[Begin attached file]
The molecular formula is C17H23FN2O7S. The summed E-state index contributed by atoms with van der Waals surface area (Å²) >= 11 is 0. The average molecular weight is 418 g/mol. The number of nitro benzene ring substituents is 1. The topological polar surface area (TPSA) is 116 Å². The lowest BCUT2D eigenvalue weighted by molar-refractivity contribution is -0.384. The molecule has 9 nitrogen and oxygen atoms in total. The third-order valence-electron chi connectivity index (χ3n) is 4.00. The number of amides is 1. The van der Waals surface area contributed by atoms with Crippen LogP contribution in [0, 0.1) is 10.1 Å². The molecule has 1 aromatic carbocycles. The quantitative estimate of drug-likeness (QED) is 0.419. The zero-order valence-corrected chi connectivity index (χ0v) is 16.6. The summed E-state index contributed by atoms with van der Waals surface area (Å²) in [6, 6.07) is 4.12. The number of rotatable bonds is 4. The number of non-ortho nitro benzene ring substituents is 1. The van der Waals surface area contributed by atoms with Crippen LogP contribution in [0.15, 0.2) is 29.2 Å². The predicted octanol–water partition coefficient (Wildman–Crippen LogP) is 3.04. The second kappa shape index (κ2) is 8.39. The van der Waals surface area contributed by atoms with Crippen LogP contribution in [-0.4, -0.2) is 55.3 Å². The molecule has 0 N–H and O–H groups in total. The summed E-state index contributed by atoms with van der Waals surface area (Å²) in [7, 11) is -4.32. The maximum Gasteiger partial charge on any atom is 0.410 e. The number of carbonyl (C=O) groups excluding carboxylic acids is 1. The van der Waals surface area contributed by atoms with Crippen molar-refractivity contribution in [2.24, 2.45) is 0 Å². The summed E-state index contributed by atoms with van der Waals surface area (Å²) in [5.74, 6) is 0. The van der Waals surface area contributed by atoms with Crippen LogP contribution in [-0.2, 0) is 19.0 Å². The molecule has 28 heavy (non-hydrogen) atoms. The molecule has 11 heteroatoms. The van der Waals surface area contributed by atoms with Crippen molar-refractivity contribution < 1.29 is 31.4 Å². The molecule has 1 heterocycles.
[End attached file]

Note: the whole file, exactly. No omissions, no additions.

The molecular formula is C17H23FN2O7S. The summed E-state index contributed by atoms with van der Waals surface area (Å²) >= 11 is 0. The average molecular weight is 418 g/mol. The number of nitro benzene ring substituents is 1. The topological polar surface area (TPSA) is 116 Å². The lowest BCUT2D eigenvalue weighted by molar-refractivity contribution is -0.384. The molecule has 9 nitrogen and oxygen atoms in total. The third-order valence-electron chi connectivity index (χ3n) is 4.00. The number of amides is 1. The van der Waals surface area contributed by atoms with Crippen LogP contribution in [0, 0.1) is 10.1 Å². The molecule has 1 aromatic carbocycles. The quantitative estimate of drug-likeness (QED) is 0.419. The zero-order valence-corrected chi connectivity index (χ0v) is 16.6. The summed E-state index contributed by atoms with van der Waals surface area (Å²) in [6, 6.07) is 4.12. The number of rotatable bonds is 4. The number of non-ortho nitro benzene ring substituents is 1. The van der Waals surface area contributed by atoms with Crippen LogP contribution in [0.15, 0.2) is 29.2 Å². The predicted octanol–water partition coefficient (Wildman–Crippen LogP) is 3.04. The second kappa shape index (κ2) is 8.39. The van der Waals surface area contributed by atoms with Crippen LogP contribution in [-0.4, -0.2) is 55.3 Å². The molecule has 0 N–H and O–H groups in total. The summed E-state index contributed by atoms with van der Waals surface area (Å²) in [7, 11) is -4.32. The maximum Gasteiger partial charge on any atom is 0.410 e. The number of carbonyl (C=O) groups excluding carboxylic acids is 1. The van der Waals surface area contributed by atoms with Crippen molar-refractivity contribution in [2.24, 2.45) is 0 Å². The summed E-state index contributed by atoms with van der Waals surface area (Å²) in [5.74, 6) is 0. The van der Waals surface area contributed by atoms with Crippen LogP contribution in [-0.2, 0) is 19.0 Å². The molecule has 28 heavy (non-hydrogen) atoms. The molecule has 11 heteroatoms. The van der Waals surface area contributed by atoms with Crippen molar-refractivity contribution < 1.29 is 31.4 Å². The molecule has 1 heterocycles.